Do you know someone so defined by their identity that without it they’re dead? He may be a business leader whose glory passes after premature retirement. She might be a successful hostess in cocktail society whose custom stales when her favourite charity goes bust.
They could be companies whose stock portfolio crashes when their trail-blazing CEO is charged with white-collar crime. Corporations which don’t survive rebranding exercises. Countries that are never the same again after changes of name and face or even style of government. These are examples of people and entities inextricably linked to who they were and what they did. Take the tag, name, label, title, style, ethos, power away… and pop goes the weasel!
Identity is a two-way street. You are not only whom you present yourself to be, you are also whom you are perceived to be. Psychologists would call the latter your personality, and the former your persona. Which is, perhaps, a distinction without a difference? Because in the subtly shifting kaleidoscope of the still-dawning Postmodern Era, the one blends almost imperceptibly into another! You’ve heard the mantras on many fronts. What’s true for you may not be true for me. One man’s hero is another man’s terrorist. There’s no telling it as it is because all of it ain’t. Etc. Pretty painful stuff for realists, Platonic idealists, pragmatists, and we who don’t like to call a spade a gardening implement. But you get the point. We’re running the gauntlet of shades of truth.
Now, people may survive this gamut of identities in the minefield of interpersonal relationships. In fact, in order to survive, one has to be a bit of a chameleon. At one end of the spectrum, there are the ambiguous Julius Caesar-types (he was unkindly described by his critics as being a man to all women and a woman to all men). At the other end of the continuum, there are Pauline apostolic savants who are all things to all people, so that by all means they may save at least some. Most, if not many, of us fall in-between the two extremes. And there’s nothing intrinsically wrong with that… if you’re a person, people! But if you are a place, or a space, or a polity, the shifting sands of a mercurial identity – buffeted by the winds of fate and chance – can be quite fatal to your future … to say nothing of placing your present prospects on slippery grounds. High time, then, to break the mould from which Democratic Socialist Republics which are “none of the above” are made, and take a closer look at three issues. Who they are, how they’re seen, and what they want to be.
Who we are is perhaps the easiest of the three casks to broach. If, for argument’s sake, we can dispense with our chauvinistic jargon, nationalistic lingo, and jingoistic argot in the same breath, we can safely move past the Scylla of our ancient civilization and the Charybdis of our valued culture! Other societies that can boast the same pedigree (Iran and China, for instance) may not be the best examples to follow in terms of the society we want to emulate. Is it feasible for us to begin defining ourselves not on our past – but rather, what we want to become in the future?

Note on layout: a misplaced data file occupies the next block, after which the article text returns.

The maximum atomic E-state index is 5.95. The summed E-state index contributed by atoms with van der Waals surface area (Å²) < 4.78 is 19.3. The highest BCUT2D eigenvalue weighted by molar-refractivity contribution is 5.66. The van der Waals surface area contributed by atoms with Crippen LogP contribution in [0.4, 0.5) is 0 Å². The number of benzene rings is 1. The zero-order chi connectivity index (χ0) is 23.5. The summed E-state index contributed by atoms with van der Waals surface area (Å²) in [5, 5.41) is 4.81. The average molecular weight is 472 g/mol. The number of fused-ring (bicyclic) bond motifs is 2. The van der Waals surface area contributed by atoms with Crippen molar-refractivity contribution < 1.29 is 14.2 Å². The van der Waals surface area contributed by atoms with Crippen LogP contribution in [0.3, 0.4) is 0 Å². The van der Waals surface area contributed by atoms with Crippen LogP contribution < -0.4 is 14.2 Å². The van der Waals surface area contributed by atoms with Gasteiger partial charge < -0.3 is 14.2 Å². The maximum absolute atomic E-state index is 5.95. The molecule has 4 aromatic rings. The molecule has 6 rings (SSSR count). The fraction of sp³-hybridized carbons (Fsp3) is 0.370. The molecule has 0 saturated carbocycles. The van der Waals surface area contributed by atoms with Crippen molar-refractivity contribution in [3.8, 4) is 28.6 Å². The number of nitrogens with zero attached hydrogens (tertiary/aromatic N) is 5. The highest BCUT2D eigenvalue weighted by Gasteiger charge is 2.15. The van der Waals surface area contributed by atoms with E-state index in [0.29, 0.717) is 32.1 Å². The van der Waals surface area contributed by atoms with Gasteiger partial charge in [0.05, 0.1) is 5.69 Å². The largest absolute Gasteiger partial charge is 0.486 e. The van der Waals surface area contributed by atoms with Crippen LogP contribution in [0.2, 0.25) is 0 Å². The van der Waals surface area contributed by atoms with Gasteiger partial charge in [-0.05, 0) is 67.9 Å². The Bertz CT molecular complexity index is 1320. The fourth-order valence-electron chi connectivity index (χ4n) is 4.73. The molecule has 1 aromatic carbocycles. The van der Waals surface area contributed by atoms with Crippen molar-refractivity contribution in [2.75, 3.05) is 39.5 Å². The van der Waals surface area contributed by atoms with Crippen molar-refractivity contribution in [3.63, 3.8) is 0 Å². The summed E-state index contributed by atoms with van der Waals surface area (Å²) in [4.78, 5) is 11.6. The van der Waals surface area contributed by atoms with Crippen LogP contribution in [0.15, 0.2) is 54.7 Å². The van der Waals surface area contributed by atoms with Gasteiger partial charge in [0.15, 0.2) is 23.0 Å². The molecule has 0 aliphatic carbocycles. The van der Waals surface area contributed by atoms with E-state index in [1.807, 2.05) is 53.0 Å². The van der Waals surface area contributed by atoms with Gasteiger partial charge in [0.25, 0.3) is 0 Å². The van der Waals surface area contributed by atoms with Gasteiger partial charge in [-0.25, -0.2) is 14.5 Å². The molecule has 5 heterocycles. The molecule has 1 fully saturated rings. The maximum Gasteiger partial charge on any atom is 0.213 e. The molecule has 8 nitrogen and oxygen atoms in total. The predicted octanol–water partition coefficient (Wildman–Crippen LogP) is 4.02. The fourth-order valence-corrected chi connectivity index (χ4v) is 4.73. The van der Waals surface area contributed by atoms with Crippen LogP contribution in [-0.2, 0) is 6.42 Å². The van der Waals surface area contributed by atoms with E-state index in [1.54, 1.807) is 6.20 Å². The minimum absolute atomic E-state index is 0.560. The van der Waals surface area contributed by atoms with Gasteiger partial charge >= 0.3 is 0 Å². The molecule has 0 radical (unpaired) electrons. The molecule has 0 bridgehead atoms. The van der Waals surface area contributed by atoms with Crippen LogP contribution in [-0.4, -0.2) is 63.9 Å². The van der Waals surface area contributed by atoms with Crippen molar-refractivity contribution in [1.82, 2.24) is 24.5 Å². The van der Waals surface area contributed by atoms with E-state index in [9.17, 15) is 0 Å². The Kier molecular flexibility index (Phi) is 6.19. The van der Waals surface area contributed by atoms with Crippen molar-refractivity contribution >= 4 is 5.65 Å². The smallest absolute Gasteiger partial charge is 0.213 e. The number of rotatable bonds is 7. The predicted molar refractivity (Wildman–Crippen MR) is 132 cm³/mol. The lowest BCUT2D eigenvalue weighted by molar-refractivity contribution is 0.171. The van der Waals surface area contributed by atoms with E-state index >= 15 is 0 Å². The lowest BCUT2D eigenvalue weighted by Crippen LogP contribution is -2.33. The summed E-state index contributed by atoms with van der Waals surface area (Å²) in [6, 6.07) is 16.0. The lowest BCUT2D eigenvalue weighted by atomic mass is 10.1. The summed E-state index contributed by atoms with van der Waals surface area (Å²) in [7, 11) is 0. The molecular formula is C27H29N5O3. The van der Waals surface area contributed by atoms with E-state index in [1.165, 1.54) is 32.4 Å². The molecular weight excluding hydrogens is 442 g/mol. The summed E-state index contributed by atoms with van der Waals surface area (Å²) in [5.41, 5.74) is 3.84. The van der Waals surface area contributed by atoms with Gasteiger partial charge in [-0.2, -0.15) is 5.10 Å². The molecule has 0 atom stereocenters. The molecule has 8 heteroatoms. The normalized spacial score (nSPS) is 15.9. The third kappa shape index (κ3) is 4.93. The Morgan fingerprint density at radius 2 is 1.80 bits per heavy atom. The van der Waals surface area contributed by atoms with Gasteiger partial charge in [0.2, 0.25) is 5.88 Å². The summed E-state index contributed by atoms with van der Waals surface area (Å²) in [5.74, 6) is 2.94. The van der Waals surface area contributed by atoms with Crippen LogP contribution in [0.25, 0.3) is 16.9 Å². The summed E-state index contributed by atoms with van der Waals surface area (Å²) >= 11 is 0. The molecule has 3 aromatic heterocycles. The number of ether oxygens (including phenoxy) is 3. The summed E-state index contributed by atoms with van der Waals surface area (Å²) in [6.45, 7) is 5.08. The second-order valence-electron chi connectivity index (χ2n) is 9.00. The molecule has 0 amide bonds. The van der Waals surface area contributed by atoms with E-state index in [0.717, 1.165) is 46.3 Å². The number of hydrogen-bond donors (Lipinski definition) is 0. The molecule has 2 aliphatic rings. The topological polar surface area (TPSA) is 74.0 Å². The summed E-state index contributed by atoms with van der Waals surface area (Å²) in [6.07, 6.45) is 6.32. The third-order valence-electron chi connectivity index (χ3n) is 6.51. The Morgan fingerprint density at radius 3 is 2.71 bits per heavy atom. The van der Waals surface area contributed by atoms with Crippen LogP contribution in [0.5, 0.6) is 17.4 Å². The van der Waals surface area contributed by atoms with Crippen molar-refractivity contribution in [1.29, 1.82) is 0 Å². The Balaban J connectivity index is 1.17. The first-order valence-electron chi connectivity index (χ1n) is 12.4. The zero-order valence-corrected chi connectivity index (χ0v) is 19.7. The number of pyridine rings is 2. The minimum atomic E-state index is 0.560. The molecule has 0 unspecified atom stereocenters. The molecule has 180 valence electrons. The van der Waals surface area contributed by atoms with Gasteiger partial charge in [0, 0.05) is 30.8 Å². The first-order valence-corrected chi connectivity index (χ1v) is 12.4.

Admittedly, to do this, we must be courageous enough to consider our history in a more humbling light than even before. No doubt there were bright shining beacons of achievement in our past and towering infernos of accomplishment that still burn bright in the eyes of nations. Now and then, though, it must give us pause to recollect that some of those fires illumine not Golden Eras, but Dark Ages… of tyre-like funeral pyres, thick clouds of smoke from state condoned/sanctioned or neglected/ignored pogroms, resonating echoes of rebellious terrorism and inverted patriotism fuelled by the flames of war, race hatred, cronyism, corrupt cabals, and an ignorant and apathetic people. But enough of that! History has given us a chance to turn the page…
Which brings us neatly to how we’re perceived in the present. As a land like no other. Reputed the world over for our tea, gems and jewellery, apparel, tourism, people skills and friendly smiles. A potential paradise on a precious property rarely surpassed on the face of the planet – spoiled only by the stubbornness of a small section of our people who persist in wearing the mask. The Greeks had a word for it. (Hypocrites.)
But our sporting heroes have shown in no uncertain terms (win or lose) that the false gods can and must be stripped of their mystery and majesty and might. We did it once, by winning the hearts of the world. We can do it again, by cherishing body, mind, soul – our all-new, emerging, precious national identity: based on win-win, built on trust, bought at great price by the willingness of Sri Lankans everywhere to forge a new sense of collective self.
We are the champions – and beyond the realm of cricket, at that. So, naturally, our new national identity will be a victorious one. Now if only we can convince the diehard Old Guard to let go – and let the nation at least begin talking to itself about the new name and face we will have and wear… when the mask slips.